Perhaps you’ve seen images of turtles and fish caught in six-pack rings, or the contents of a dead seabird’s stomach, filled to the gills with plastic trash, whichever it is, the sight of our impact on the ocean is shocking. It is predicted that by 2050 there will be more plastic in the ocean than fish, as each year more than nine million tons of plastic enter the sea.
Due to the ocean’s currents, plastic tends to collect in five major gyres or vortexes; the largest and most famous of which is the ‘Great Pacific Garbage Patch’, located in the northern Pacific Ocean and rumoured to be the size of Texas. Here, more disturbing than the conspicuous mass of floating rubbish is the much larger ‘plastic soup’ beneath. This consists of suspended plastic particulates, which have photodegraded and disintegrated into smaller pieces. These pieces begin to resemble zooplankton and other food forms, which are then mistakenly eaten by sea life. In this way, plastic enters the ocean food chain and accumulates at every stage, eventually being ingested by us.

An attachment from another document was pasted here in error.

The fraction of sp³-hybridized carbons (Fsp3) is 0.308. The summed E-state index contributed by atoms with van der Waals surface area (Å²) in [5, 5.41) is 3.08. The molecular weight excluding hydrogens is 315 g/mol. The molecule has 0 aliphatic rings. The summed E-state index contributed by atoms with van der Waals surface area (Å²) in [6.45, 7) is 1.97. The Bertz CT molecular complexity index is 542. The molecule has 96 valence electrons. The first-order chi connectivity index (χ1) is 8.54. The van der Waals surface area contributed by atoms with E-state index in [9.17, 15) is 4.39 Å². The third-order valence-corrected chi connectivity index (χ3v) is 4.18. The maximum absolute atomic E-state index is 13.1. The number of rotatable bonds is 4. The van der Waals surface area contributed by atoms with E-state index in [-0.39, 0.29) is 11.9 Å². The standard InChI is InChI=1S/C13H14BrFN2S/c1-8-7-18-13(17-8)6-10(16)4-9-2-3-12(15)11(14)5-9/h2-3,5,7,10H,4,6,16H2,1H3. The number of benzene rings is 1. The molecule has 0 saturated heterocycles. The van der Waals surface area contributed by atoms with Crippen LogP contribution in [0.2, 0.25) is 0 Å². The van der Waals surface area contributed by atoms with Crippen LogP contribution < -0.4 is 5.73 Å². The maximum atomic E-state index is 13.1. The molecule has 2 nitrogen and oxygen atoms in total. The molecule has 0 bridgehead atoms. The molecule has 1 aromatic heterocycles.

Clearly, we have a problem on our hands, but what if we fundamentally changed the way we viewed it, what if we turned the issue on its head? Instead of seeing plastic in terms of waste, let’s look at it in terms of opportunity; waste plastic is a valuable working material, a gigantic unmined resource that exists. This is how the optimists view it; with a bit of creativity we can transform ‘mess’ into a new product.
The multitalented Pharrell Williams agrees; he is the creative director of Bionic Yarn, a New York based textile company that transforms recycled plastic bottles and recovered ocean plastic into thread like fibres. These fibres are then combined with others, enabling the ‘plastic’ yarn to be developed into a variety of textiles like denim, khaki or canvas.
Bionic Yarn has teamed up with various fashion brands; with G-Star RAW it is onto its third line of ‘G-star RAW for the Oceans’ products, which are supported and aided by the environmental group Parley For the Oceans. This fall’s collection is thought to have removed an estimated 10 tons of recycled ocean plastic from the seabed.
Another company supported by Parley for the Oceans is Adidas, which is in the midst of designing a more eco friendly shoe. Although still in its prototype phase, the shoe will consist of materials derived from illegal or abandoned deep-sea fishing nets; all salvaged by the Sea Shepherd Conservation Society. So, thankfully, many of the big names in fashion are taking sustainability more seriously!